But in the late 19th century artists like the French Fauve, Maurice Denis, thought this: a painting is essentially a flat surface covered with colors arranged in a certain order.

What? A painting did not have to represent something…no window to look through…no sense of walking a path from fore-ground to middle ground to back ground?  Was it permitted that a painting could exist just for itself as an object with no reference to the seen world?

More than 130 years have passed since the Post Impressionists challenged the definition of art and it is to be said that many of us still have some difficulty looking at the art of today.

Artist Denny McCoy doesn’t make it easy.


Jay Shinn: Silver Moon

March 17 – April 28, 2018

Jay Shinn’s art is an enigma. It is both complicated and simple. On first glance it grabs one’s attention by light, especially in the pieces involving neon. Comparisons to Dan Flavin’s work are common. But as one approaches, it becomes apparent that there are many more layers to Shinn’s work.

Color is the other feature that commands attention for a viewer, such as in his new series “Inflorescence”. His work clearly celebrates a vivid variety of hues. But his choices of those colors are meticulous and yet peaceful. Each hue has enough intensity to demand our attention, yet there is a softness that feels mindful, almost meditative. Some viewers experience a kind of spirituality in his works, which the exhibition title piece—Silver Moon–evokes.



September 30 – October 21, 2017

Texas Art House is pleased to present a group sculpture exhibition – CRYPTIDS – curated by Catherine Lee, and featuring sculptors Sarah Fox, Ken Little, Jared Theis and James Tisdale. The exhibition will be on view January 20 through March 10 with the Artist Reception/Talk on Saturday, January 27, 5-7 pm, Talk at 6 pm, led by Catherine Lee.

These four impactful artists utilize “diverse materials including glazed ceramic, sewn leather, video, music, textiles, cast bronze, assemblage, paper mache, paint, wood… any material or method that will realize these uncanny beings.”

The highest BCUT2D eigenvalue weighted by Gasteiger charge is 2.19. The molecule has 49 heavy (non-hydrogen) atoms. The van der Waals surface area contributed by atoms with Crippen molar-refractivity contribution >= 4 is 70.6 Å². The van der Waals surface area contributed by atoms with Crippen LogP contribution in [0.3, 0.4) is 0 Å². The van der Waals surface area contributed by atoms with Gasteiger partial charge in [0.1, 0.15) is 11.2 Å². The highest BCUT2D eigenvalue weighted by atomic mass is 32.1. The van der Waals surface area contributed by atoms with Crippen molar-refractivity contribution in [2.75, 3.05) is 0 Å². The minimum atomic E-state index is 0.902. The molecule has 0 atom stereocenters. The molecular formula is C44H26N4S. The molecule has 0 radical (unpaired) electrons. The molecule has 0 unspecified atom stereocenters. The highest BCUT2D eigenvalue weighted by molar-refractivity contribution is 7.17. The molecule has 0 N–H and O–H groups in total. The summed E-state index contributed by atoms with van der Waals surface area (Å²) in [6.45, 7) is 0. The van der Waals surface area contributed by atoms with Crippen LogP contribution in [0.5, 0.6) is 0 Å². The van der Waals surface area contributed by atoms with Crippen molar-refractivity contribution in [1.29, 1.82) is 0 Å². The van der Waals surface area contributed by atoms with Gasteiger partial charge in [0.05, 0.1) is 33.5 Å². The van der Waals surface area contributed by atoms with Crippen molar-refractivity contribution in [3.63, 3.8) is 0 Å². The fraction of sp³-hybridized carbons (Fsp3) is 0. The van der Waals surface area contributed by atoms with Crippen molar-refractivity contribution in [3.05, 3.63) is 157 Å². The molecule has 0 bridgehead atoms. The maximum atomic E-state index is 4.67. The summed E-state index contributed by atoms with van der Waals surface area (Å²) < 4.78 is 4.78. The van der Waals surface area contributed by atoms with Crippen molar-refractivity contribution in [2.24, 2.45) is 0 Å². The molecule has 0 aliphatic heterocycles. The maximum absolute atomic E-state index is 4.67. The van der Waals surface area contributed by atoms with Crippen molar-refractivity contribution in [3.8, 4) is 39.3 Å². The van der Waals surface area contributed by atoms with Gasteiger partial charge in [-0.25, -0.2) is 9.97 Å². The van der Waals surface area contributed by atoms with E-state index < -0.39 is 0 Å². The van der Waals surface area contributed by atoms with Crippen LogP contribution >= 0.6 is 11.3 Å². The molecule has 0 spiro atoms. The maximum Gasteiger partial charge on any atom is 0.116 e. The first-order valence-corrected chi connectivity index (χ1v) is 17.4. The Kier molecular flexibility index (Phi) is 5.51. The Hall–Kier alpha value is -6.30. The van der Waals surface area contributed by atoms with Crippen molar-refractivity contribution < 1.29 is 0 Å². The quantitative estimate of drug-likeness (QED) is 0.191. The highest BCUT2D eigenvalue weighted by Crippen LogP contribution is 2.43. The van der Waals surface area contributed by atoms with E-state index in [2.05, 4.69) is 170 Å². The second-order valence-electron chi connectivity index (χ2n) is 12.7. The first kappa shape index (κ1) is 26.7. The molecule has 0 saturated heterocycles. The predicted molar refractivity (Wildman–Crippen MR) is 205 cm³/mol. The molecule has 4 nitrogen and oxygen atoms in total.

Cosmic Order. series:mosiac. 2017. 1/25. gelatin silver. 18 x 12.

Burton Pritzker: Alternate Premise

October 28, 2017 – January 13, 2018

Texas Art House is pleased to present Burton Pritzker in a solo exhibition ALTERNATE PREMISE October 28 through December 30 2017. Opening Reception is Saturday, October 28, 5-7 pm. The exhibit features work from a new series ‘Mosiac’, selections from past series and presents his video “Riding the Ox’. Pritzker collaborated with curator and art historian Mark L. Smith, PhD on the exhibit.

All of Pritzker’s black and white photography is produced optically, on film and printed in a traditional darkroom. The color work is shot on color transparency film, high resolution Imocon scans are made, fine tuned in Photoshop and printed as carbon pigment prints on 100% rag watercolor paper. None of the original imagery was created using digital photography.

Sally Weber installation of 'in flux'

Sally Weber: In Flux

September 30 – October 21, 2017

Sally Weber’s solo exhibition ‘in FLUX’ held September 29 – October 21, 2017 showcased light installations, holography and dimensional imaging. The exhibition included an Artist Talk with Annette DiMeo Carlozzi, independent curator and arts writer.

Weber works with light – its color and movement through time in a particular place. She began exploring the potential to integrate holographic materials into architectural environments in the early 1980’s,has produced numerous public art installations and exhibited widely throughout the US and abroad.

out of the dark. 60x36x4. 2017. beeswax, pigments, resin on corrugated and archival cardboards. Winston Mascarenhas.

Winston Lee Mascarenhas

LIFE FORCES | kinetic rhythms

August 19 – September 23, 2017

Texas Art House presented Winston Lee Mascarenhas in a solo exhibition LIFE FORCES: kinetic rhythms August 18 through September 23, 2017. Exhibited were new works utilizing an encaustic technique imparting a rich and fascinating texture to his art. Winner of the highly coveted Hunting Prize in 2014, Mascarenhas received his Masters of Letters in Fine Art Practice, Glasgow School of Art, Glasgow, Scotland, UK. Born in Laredo, he now lives and works in Dallas.

Mascarenhas states – “My frames of reference are manifested in this new body of work with a deep rooted sense of the Life Force and it’s rhythms. A quiet calming movement ever present, there is a sense of the elements of nature in the